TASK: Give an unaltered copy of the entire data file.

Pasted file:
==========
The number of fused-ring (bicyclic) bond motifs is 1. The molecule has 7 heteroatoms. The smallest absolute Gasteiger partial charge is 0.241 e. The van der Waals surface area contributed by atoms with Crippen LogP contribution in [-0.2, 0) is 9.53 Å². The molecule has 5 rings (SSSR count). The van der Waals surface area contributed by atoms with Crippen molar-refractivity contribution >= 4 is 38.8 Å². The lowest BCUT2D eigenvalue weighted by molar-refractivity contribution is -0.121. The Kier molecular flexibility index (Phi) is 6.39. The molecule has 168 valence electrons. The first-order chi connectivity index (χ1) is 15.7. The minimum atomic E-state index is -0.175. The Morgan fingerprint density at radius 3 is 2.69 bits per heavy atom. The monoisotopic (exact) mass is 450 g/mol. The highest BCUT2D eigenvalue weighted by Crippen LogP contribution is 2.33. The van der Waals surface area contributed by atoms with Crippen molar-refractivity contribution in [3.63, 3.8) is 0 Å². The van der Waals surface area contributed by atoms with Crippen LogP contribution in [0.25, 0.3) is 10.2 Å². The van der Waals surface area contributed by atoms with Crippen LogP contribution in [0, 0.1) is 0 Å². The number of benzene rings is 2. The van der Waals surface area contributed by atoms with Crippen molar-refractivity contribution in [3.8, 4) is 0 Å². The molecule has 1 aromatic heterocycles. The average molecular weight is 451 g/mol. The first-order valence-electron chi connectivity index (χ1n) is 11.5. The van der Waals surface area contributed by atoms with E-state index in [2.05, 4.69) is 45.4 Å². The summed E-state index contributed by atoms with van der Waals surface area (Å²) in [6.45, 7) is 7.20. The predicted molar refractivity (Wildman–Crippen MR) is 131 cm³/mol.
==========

The number of fused-ring (bicyclic) bond motifs is 1. The molecule has 7 heteroatoms. The smallest absolute Gasteiger partial charge is 0.241 e. The van der Waals surface area contributed by atoms with Crippen LogP contribution in [-0.2, 0) is 9.53 Å². The molecule has 5 rings (SSSR count). The van der Waals surface area contributed by atoms with Crippen molar-refractivity contribution >= 4 is 38.8 Å². The lowest BCUT2D eigenvalue weighted by molar-refractivity contribution is -0.121. The Kier molecular flexibility index (Phi) is 6.39. The molecule has 168 valence electrons. The first-order chi connectivity index (χ1) is 15.7. The minimum atomic E-state index is -0.175. The Morgan fingerprint density at radius 3 is 2.69 bits per heavy atom. The monoisotopic (exact) mass is 450 g/mol. The highest BCUT2D eigenvalue weighted by Crippen LogP contribution is 2.33. The van der Waals surface area contributed by atoms with Crippen molar-refractivity contribution in [3.63, 3.8) is 0 Å². The van der Waals surface area contributed by atoms with Crippen LogP contribution in [0.25, 0.3) is 10.2 Å². The van der Waals surface area contributed by atoms with Crippen LogP contribution in [0, 0.1) is 0 Å². The number of benzene rings is 2. The van der Waals surface area contributed by atoms with Crippen molar-refractivity contribution in [3.8, 4) is 0 Å². The molecule has 1 aromatic heterocycles. The average molecular weight is 451 g/mol. The first-order valence-electron chi connectivity index (χ1n) is 11.5. The van der Waals surface area contributed by atoms with E-state index in [2.05, 4.69) is 45.4 Å². The summed E-state index contributed by atoms with van der Waals surface area (Å²) in [6.45, 7) is 7.20. The predicted molar refractivity (Wildman–Crippen MR) is 131 cm³/mol.